The "conundrum", or puzzle, of this wine is in guessing which grapes make up the blend; a combination that includes Sauvignon Blanc, Chardonnay, Muscat Canelli, Semillon and Viognier. Conundrum is a true California wine, with grapes sourced from Napa, Monterey, Santa Barbara and Tulare counties. Winemaker Jon Bolta began to craft the style for Conundrum in 1988.
The twist cap closure protects the fine aromas and flavors of this distinctive blend, allowing the bottle to be easily re-closed and refrigerated. The airtight cap also eliminates the possibility of cork taint.
Conundrum is owned by the Wagner family of Caymus Vineyards, but stands on its own as a separate brand. The Conundrum winery in Monterey County is close to the sources for most of the grape varietals that make up the wine. View all Conundrum Wines
About Napa ValleyView a map of Napa Valley wineries
It's hard not to think of Napa Valley when thinking of California wines. The region is, after all, the one that brought world recognition to California wine making. The area was settled by a few choice wine families in the 1960's who bet that the wines of the area would grow and flourish. They were right. The Napa wine industry really took off in the 1980's, when vineyard lands were scooped up and vines were planted throughout the county. A number of wineries emerged, from large conglomerates to small boutiques to cult classics. Cabernet Sauvignon is definitely the grape of choice here, with many winemakers also focusing on Bordeaux Blends. Whites are usually Chardonnay and Sauvignon Blanc.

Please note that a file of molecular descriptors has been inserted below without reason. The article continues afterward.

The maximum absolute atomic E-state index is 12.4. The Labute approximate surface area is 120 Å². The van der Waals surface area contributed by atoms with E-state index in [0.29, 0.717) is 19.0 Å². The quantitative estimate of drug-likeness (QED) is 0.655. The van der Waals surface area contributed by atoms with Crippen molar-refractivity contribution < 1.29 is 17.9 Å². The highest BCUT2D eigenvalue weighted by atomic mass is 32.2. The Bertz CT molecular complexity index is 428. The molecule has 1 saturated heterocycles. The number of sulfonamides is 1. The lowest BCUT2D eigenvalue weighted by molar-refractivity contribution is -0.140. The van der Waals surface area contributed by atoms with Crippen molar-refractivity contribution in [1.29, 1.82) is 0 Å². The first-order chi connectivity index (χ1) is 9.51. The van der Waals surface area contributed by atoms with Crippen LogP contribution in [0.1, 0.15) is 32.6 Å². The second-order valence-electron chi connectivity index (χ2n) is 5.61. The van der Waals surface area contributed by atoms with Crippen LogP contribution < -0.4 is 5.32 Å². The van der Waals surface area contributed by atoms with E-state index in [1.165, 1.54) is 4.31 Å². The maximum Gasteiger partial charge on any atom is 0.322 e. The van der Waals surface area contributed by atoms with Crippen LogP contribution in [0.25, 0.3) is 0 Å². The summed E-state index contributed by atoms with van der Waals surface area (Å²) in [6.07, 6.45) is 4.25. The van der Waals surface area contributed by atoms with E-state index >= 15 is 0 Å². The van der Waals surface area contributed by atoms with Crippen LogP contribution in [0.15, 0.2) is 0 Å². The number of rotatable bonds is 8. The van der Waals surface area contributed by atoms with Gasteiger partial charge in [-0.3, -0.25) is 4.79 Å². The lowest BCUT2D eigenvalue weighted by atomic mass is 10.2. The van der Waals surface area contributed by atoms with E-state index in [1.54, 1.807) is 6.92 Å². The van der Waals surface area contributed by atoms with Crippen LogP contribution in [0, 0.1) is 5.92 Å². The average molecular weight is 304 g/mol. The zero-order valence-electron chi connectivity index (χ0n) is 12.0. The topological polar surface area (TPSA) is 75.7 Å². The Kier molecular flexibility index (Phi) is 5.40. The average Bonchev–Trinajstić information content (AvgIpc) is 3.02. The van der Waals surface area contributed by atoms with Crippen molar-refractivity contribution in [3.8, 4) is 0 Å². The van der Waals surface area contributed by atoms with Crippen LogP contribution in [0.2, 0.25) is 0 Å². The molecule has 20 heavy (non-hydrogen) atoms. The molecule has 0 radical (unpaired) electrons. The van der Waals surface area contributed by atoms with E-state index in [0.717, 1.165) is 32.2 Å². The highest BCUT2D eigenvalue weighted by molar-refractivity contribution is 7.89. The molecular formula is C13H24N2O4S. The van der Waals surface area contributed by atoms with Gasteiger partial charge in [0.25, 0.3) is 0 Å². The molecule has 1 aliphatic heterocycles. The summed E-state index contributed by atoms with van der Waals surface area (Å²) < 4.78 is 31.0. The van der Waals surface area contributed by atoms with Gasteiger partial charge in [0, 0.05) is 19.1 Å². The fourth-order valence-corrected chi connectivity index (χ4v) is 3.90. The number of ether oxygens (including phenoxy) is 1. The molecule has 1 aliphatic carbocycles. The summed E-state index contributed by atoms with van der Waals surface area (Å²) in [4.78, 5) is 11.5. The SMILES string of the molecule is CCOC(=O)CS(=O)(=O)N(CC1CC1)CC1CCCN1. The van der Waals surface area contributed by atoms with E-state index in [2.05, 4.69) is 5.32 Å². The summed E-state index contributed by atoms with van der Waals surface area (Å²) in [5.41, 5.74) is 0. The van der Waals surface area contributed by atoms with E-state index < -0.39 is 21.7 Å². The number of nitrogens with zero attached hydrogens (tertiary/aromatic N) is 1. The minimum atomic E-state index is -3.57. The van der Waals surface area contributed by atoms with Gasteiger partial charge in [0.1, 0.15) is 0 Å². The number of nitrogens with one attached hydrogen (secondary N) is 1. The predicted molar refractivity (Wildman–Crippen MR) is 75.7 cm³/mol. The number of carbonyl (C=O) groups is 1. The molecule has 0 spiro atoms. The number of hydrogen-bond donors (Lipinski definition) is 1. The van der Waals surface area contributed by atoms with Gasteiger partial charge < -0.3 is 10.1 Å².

Notable FactsWithin the Napa Valley lie smaller sub-AVAs that lend even more character specifics to the wines. Furthest south is Carneros, followed by Yountville, Oakville & Rutherford. Above those two is St.-Helena and finally, just grated an AVA, Calistoga. These areas are situated on the valley floor and are known for creating rich, smooth Cabernet Sauvignon, Merlot and Chardonnay. There are a few mountain regions as well, nestled on the slopes overlooking the valley AVAs. Those include Howell Mountain, Stags Leap and Mount Veeder. Wines from the mountain regions are often more structured and firm, benefiting from more time in the bottle to evolve and soften.
The most famous of the California wine regions is Napa Valley, and these wines are certainly outstanding – but it's not as broad and diverse as its larger neighbor, Sonoma County. Down south, Santa Barbara's Santa Maria Valley is well-known for its Rhône blends, as well as cool-climate varieties like Pinot and Chardonnay. The Central Coast, the largest California AVA, has many different microclimates that lead to a wide range of wines with many sub-AVAs.